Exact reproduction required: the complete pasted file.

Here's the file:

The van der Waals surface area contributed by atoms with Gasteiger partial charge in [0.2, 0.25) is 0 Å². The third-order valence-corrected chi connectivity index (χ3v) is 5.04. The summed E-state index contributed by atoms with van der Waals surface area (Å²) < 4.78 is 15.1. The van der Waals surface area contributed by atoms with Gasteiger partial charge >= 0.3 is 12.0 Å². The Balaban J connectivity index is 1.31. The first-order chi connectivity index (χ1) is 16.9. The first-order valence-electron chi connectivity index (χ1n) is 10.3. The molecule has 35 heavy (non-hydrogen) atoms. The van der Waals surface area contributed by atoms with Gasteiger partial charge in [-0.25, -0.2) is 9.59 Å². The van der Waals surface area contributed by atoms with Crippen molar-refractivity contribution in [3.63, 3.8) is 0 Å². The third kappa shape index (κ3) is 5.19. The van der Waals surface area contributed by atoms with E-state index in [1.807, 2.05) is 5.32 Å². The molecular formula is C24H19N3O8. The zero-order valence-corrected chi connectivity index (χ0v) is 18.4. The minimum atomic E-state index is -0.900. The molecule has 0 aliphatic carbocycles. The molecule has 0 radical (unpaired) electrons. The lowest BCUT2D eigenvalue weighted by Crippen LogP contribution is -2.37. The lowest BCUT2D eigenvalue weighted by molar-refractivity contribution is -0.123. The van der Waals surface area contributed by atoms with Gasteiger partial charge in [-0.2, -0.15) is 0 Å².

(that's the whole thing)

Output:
The van der Waals surface area contributed by atoms with Gasteiger partial charge in [0.2, 0.25) is 0 Å². The third-order valence-corrected chi connectivity index (χ3v) is 5.04. The summed E-state index contributed by atoms with van der Waals surface area (Å²) < 4.78 is 15.1. The van der Waals surface area contributed by atoms with Gasteiger partial charge >= 0.3 is 12.0 Å². The Balaban J connectivity index is 1.31. The first-order chi connectivity index (χ1) is 16.9. The first-order valence-electron chi connectivity index (χ1n) is 10.3. The molecule has 35 heavy (non-hydrogen) atoms. The van der Waals surface area contributed by atoms with Gasteiger partial charge in [-0.25, -0.2) is 9.59 Å². The van der Waals surface area contributed by atoms with Crippen molar-refractivity contribution in [3.63, 3.8) is 0 Å². The third kappa shape index (κ3) is 5.19. The van der Waals surface area contributed by atoms with E-state index in [1.807, 2.05) is 5.32 Å². The molecular formula is C24H19N3O8. The zero-order valence-corrected chi connectivity index (χ0v) is 18.4. The minimum atomic E-state index is -0.900. The molecule has 0 aliphatic carbocycles. The molecule has 0 radical (unpaired) electrons. The lowest BCUT2D eigenvalue weighted by Crippen LogP contribution is -2.37. The lowest BCUT2D eigenvalue weighted by molar-refractivity contribution is -0.123. The van der Waals surface area contributed by atoms with Gasteiger partial charge in [-0.2, -0.15) is 0 Å².